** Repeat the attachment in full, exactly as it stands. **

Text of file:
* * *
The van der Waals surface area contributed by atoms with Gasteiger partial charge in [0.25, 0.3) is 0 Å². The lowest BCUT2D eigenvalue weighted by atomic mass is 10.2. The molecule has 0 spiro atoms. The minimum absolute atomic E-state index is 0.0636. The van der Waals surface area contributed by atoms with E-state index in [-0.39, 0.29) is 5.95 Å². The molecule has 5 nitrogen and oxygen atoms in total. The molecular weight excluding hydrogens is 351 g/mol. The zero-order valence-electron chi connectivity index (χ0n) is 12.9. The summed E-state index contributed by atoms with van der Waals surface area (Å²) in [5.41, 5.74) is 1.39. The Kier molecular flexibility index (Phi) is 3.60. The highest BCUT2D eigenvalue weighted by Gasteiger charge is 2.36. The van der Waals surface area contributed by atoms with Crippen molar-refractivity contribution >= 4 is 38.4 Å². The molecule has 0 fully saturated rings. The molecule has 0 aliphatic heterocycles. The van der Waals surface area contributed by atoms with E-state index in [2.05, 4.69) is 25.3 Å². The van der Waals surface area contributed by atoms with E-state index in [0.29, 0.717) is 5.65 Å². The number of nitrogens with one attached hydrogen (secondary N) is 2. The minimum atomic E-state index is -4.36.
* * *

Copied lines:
The van der Waals surface area contributed by atoms with Gasteiger partial charge in [0.25, 0.3) is 0 Å². The lowest BCUT2D eigenvalue weighted by atomic mass is 10.2. The molecule has 0 spiro atoms. The minimum absolute atomic E-state index is 0.0636. The van der Waals surface area contributed by atoms with E-state index in [-0.39, 0.29) is 5.95 Å². The molecule has 5 nitrogen and oxygen atoms in total. The molecular weight excluding hydrogens is 351 g/mol. The zero-order valence-electron chi connectivity index (χ0n) is 12.9. The summed E-state index contributed by atoms with van der Waals surface area (Å²) in [5.41, 5.74) is 1.39. The Kier molecular flexibility index (Phi) is 3.60. The highest BCUT2D eigenvalue weighted by Gasteiger charge is 2.36. The van der Waals surface area contributed by atoms with Crippen molar-refractivity contribution >= 4 is 38.4 Å². The molecule has 0 fully saturated rings. The molecule has 0 aliphatic heterocycles. The van der Waals surface area contributed by atoms with E-state index in [2.05, 4.69) is 25.3 Å². The van der Waals surface area contributed by atoms with E-state index in [0.29, 0.717) is 5.65 Å². The number of nitrogens with one attached hydrogen (secondary N) is 2. The minimum atomic E-state index is -4.36.